Lone wolf Edmond Bigsnout sets off from his country home to kill and eat a “city bunny”—and becomes enmeshed in a life-altering adventure.
From the start, the text and the masterful, mixed-media artwork are both funny and suspenseful. The elegantly dressed wolf strides across the autumn-tree–studded initial pages, sharp knife in carefully manicured paw, as he heads for his urban craving: “a grain-fed, silky-haired rabbit, one with just a hint of sweetness.” The wolf rides his bike to the city, soon finding an apartment building with a promising tenant for his culinary desires: “Max Omatose, miniature rabbit, 5th floor.” In his haste to reach said floor, Edmond leaves his knife in the elevator, where it is soon appropriated by a third-floor turkey. Edmond pedals back to the country, this time grabbing his chain saw. Each time he arrives with a different sinister tool, some other resident, thinking Edmond is a new tenant, gratefully borrows the tool. (Edmond may be bloodthirsty, but he is unfailingly polite.) By the time he has lugged a barbecue to the apartment house, the hungry lone wolf is greeted by the most come-hither–looking lupine lady in picture-book history: Miss Eyestopper. Edmond is still determined to eat that rabbit, but fate steps in and ensures a happy ending for everyone.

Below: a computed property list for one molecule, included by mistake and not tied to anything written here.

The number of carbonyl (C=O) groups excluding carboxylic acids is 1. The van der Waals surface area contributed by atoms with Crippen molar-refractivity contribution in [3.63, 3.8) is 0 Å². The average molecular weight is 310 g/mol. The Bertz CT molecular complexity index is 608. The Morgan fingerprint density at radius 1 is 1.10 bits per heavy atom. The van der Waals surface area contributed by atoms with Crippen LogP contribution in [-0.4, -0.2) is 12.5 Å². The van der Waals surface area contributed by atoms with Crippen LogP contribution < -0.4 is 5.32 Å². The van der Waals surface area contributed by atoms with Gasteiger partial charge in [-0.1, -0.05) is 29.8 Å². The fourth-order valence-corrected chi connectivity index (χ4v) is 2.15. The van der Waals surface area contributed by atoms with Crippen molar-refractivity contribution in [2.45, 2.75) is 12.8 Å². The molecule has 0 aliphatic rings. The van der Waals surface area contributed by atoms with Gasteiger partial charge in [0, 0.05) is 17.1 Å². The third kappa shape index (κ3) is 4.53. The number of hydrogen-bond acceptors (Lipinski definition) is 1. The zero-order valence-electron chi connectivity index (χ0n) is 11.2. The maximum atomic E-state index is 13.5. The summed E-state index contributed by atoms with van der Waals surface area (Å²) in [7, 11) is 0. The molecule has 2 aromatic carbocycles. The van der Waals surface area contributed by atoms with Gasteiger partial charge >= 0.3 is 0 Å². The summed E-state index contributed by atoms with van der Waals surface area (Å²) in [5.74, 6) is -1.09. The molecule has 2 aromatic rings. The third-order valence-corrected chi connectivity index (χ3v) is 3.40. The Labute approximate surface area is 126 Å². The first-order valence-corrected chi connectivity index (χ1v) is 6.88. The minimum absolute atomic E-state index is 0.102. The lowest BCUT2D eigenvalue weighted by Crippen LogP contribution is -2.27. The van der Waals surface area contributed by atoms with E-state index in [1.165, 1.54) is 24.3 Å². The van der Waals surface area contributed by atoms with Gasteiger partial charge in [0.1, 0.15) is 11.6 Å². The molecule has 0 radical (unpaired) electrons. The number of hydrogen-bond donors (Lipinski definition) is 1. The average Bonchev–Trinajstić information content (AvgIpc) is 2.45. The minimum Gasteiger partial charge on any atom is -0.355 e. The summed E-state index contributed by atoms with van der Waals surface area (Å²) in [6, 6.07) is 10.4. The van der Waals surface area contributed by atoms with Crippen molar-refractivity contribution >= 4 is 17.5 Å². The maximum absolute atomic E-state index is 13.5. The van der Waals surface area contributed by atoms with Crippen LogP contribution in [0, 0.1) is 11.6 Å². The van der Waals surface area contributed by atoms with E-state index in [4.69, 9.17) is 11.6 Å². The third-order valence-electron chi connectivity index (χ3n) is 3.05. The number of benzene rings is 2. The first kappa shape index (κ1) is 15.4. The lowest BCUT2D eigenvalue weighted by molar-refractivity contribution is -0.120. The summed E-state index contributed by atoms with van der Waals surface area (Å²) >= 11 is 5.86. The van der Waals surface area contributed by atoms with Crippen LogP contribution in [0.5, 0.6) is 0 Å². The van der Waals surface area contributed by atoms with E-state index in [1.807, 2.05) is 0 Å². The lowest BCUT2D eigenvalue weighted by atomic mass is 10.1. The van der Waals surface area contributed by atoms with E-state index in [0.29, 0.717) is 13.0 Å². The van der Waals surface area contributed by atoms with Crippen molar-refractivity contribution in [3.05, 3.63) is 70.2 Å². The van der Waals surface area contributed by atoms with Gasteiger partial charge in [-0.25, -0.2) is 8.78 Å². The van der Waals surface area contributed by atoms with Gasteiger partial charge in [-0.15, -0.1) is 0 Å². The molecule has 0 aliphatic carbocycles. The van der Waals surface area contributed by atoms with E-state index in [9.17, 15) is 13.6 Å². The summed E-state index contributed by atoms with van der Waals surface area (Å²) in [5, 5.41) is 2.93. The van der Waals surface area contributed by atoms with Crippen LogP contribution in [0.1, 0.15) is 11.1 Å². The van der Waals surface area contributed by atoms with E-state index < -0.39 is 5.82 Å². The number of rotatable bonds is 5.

As funny and as exquisitely put together as Edmond Bigsnout himself. (Picture book. 4-9)